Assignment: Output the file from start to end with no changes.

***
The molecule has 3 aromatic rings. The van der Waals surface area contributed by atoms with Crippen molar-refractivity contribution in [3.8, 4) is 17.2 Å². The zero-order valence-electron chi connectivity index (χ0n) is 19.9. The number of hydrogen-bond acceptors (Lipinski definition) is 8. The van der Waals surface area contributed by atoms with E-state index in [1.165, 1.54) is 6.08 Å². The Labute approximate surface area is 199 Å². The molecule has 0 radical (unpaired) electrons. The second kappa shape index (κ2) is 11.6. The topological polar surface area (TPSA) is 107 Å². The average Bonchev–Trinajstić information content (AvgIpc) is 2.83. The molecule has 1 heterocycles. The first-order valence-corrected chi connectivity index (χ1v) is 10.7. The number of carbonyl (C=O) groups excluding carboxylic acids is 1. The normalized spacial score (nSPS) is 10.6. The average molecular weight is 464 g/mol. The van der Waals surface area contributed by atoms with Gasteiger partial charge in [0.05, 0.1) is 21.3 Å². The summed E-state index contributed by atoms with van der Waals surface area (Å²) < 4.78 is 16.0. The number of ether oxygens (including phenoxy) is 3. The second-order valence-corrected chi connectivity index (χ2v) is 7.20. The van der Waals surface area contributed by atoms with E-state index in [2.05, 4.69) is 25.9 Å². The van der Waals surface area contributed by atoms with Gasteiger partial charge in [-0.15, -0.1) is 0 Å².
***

The molecule has 3 aromatic rings. The van der Waals surface area contributed by atoms with Crippen molar-refractivity contribution in [3.8, 4) is 17.2 Å². The zero-order valence-electron chi connectivity index (χ0n) is 19.9. The number of hydrogen-bond acceptors (Lipinski definition) is 8. The van der Waals surface area contributed by atoms with E-state index in [1.165, 1.54) is 6.08 Å². The Labute approximate surface area is 199 Å². The molecule has 0 radical (unpaired) electrons. The second kappa shape index (κ2) is 11.6. The topological polar surface area (TPSA) is 107 Å². The average Bonchev–Trinajstić information content (AvgIpc) is 2.83. The molecule has 1 heterocycles. The first-order valence-corrected chi connectivity index (χ1v) is 10.7. The number of carbonyl (C=O) groups excluding carboxylic acids is 1. The normalized spacial score (nSPS) is 10.6. The average molecular weight is 464 g/mol. The van der Waals surface area contributed by atoms with Gasteiger partial charge in [0.05, 0.1) is 21.3 Å². The summed E-state index contributed by atoms with van der Waals surface area (Å²) < 4.78 is 16.0. The number of ether oxygens (including phenoxy) is 3. The second-order valence-corrected chi connectivity index (χ2v) is 7.20. The van der Waals surface area contributed by atoms with E-state index in [2.05, 4.69) is 25.9 Å². The van der Waals surface area contributed by atoms with Gasteiger partial charge in [-0.15, -0.1) is 0 Å².